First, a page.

"Within the next five years, I would like to study to become specialized in pediatrics."
While the interviewer is interested in the type of person you are, sharing about how many kids you want is not very relevant to this position. You may want to start by sharing that you have a long term goal of managing your own medical practice. Explain how you hope you will grow professionally within the community and bring more patients into the clinic.
What is your most prescribed allergy relief product?
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"My most prescribed combination of allergy mediations is Flonase and Zyrtec. I choose flonase because it relieves sneezing, itchy or runny nose, sinus congestion, and postnasal drip. I choose Zyrtec because it is unlikely to cause any drowsiness."
"My most prescribed allergy relief product are antihistamines."
Allergy medications are available as pills, liquids, inhalers, nasal sprays, eyedrops, skin creams and injections. Some allergy medications are available over-the-counter, while others are available by prescription only. As an Allergist you may have your go-to combination for particular issues. Share your medication combination with the interviewer and explain why you choose this combo.
Where do you see allergy treatment going in the near future
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"The idea of capsule form immunotherapy is intriguing to me. I look forward to the development of a pill that can address all allergens."
"I'd love to see immunotherapy delivered via nasal inhalant."
Medication, probiotics and immunotherapy. The future of allergy treatment is advancing around you. Tell the interviewer about a particular treatment that excites you as an Allergist. This is a great answer to show your personality and have a casual conversation with the interviewer.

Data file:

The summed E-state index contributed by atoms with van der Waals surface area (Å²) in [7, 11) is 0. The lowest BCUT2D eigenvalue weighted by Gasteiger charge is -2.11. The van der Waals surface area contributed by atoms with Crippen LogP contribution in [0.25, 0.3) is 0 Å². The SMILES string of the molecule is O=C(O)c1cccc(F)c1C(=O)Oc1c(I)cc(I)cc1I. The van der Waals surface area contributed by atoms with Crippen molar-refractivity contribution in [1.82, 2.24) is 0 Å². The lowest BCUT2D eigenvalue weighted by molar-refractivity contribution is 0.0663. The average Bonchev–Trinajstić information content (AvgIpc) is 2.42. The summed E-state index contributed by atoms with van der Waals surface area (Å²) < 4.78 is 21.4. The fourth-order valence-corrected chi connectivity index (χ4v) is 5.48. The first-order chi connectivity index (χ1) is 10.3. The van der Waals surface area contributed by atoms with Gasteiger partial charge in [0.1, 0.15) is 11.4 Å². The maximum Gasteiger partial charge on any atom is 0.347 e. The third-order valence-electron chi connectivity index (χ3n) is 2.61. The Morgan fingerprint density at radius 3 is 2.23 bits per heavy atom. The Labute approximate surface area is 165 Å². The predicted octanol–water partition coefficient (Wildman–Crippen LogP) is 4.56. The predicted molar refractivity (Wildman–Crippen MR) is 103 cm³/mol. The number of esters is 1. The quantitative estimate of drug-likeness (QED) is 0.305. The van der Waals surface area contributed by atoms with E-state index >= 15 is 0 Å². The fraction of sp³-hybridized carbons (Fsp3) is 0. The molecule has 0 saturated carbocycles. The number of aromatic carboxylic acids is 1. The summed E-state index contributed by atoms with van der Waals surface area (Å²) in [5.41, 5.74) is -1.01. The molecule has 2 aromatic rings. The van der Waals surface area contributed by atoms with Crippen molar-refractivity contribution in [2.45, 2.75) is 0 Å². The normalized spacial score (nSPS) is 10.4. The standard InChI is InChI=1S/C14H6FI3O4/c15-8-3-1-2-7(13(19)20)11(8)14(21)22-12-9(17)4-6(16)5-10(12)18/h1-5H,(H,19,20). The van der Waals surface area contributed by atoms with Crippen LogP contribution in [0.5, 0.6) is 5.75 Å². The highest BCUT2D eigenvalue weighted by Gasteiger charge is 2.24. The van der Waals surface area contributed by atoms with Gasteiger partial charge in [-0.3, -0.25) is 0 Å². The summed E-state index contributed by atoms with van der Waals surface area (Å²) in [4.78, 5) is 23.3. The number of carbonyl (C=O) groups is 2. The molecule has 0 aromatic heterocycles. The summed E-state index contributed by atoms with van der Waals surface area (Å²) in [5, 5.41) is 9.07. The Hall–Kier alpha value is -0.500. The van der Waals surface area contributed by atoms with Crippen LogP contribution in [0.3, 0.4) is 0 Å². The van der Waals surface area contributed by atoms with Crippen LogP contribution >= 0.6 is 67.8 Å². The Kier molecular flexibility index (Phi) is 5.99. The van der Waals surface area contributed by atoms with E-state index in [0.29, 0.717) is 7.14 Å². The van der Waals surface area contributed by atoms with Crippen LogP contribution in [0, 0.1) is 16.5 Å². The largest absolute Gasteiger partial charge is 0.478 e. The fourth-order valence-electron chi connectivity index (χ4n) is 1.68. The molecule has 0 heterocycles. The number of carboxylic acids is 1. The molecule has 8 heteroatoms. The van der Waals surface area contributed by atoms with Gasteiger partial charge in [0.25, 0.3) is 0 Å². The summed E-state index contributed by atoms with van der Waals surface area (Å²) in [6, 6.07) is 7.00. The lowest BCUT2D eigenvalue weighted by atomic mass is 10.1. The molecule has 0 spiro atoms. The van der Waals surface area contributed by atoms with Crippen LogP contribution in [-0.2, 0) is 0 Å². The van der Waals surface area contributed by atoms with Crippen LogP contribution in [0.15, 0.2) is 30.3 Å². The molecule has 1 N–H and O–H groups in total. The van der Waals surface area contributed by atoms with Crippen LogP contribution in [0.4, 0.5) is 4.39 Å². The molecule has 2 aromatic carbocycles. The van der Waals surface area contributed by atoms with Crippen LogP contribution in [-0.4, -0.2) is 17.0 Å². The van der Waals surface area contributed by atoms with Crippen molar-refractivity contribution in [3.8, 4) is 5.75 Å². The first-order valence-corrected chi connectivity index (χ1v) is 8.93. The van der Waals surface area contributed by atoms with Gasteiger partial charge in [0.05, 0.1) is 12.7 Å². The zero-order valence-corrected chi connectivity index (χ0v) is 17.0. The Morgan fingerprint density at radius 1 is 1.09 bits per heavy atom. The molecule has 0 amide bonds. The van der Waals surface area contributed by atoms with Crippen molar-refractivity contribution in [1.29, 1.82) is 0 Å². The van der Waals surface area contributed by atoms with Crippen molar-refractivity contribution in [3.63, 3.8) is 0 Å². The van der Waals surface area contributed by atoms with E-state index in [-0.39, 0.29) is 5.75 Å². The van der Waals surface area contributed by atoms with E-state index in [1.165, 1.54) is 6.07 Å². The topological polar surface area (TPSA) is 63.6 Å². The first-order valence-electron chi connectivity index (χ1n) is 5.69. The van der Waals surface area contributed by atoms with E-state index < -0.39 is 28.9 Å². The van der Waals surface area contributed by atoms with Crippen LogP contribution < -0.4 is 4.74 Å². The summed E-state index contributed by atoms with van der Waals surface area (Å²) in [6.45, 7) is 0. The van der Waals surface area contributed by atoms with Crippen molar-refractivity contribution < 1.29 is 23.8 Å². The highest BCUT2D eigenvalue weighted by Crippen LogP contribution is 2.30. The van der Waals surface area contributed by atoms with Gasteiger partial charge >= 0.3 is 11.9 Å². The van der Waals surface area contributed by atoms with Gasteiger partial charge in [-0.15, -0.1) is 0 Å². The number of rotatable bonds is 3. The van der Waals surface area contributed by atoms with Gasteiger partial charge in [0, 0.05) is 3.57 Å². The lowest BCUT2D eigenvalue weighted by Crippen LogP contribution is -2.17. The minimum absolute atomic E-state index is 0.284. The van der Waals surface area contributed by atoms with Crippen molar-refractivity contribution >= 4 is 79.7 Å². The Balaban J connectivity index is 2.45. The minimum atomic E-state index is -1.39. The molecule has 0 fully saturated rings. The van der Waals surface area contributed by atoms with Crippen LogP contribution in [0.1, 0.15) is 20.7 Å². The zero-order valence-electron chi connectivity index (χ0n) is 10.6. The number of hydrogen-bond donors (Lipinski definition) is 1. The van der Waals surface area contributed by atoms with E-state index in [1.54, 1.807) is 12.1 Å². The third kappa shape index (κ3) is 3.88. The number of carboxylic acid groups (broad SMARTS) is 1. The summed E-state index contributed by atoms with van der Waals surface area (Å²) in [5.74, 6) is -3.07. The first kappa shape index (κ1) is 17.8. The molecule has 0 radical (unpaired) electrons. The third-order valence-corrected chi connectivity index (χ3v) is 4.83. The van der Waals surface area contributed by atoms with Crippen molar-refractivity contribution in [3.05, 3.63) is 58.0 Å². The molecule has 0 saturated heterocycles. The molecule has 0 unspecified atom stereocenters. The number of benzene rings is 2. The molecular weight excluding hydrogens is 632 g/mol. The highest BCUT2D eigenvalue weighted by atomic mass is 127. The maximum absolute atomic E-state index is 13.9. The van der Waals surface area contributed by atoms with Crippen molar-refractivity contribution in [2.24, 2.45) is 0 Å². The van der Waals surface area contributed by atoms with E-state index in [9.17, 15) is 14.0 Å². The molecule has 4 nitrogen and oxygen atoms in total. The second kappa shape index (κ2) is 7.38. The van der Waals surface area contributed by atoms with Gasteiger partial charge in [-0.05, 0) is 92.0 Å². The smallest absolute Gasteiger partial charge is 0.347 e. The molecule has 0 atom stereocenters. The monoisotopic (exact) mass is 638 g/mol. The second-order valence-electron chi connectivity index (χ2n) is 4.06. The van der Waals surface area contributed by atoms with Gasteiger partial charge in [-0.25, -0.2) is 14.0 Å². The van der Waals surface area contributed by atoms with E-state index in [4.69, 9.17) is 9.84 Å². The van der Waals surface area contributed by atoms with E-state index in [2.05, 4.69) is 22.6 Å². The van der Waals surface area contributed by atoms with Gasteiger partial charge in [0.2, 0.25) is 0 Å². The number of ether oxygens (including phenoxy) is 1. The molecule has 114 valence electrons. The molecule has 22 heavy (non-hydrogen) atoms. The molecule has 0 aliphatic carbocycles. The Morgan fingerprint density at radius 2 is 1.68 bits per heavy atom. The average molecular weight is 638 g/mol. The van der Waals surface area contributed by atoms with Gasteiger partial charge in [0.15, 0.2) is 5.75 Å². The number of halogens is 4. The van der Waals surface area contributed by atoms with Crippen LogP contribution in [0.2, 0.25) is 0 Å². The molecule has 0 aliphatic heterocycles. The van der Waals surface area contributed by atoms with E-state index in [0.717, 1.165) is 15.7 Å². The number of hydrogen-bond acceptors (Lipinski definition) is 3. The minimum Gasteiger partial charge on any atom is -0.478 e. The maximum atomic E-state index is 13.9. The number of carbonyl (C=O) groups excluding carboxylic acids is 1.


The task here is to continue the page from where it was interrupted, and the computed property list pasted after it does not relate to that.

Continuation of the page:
"Money isn't a key factor but I do have a salary range in mind based on the local area."
"I'm currently making $220K a year. I've been an allergist for 3 years, so being fairly new in the career I would like to make at least that."
This questions can be tricky and dangerous if you’re not sure how to answer it. Avoid talking salary before really selling your skills. Do your research so you will have an understanding of average salary for an Allergist in your area. One approach is asking the interviewer about the salary range, but to avoid the question entirely, you can respond that money isn’t a key factor and you’re goal is to advance in your career. However, if you have a minimum figure in mind and you believe you’re able to get it, you may find it worth trying.
As an Allergist you specialize in the diagnosis and treatment of allergies, asthma and other diseases of the immune system. You take the medical history of your patients, perform physical examinations and treat with specific allergy and/or breathing tests. Your results guide a personalized treatment plan which typically includes measures to avoid or eliminate triggers, recommendations for medications and education to help you take an active role in treating your disease.
As an Allergist you've attended medical school, at least three years of residency in pediatrics or internal medicine, then at least two years of specialized training in allergy and immunology. Active listening, monitoring and critical thinking are just a few skills needed to be an Allergist. Tell the interviewer how assessing and monitoring your patients both in and out of the office have been successful in their treatment.
The interviewer will see that you meet all the qualifications by reading your resume- how will you stand apart from the rest? Tell the interviewer was was unique about your training, what special groups you were a part of, what complex patients you've had and how you played a role in their treatment. Because you may be part of a multidisciplinary team, tell the interviewer how you work closely with other providers to provide the best care to your patients.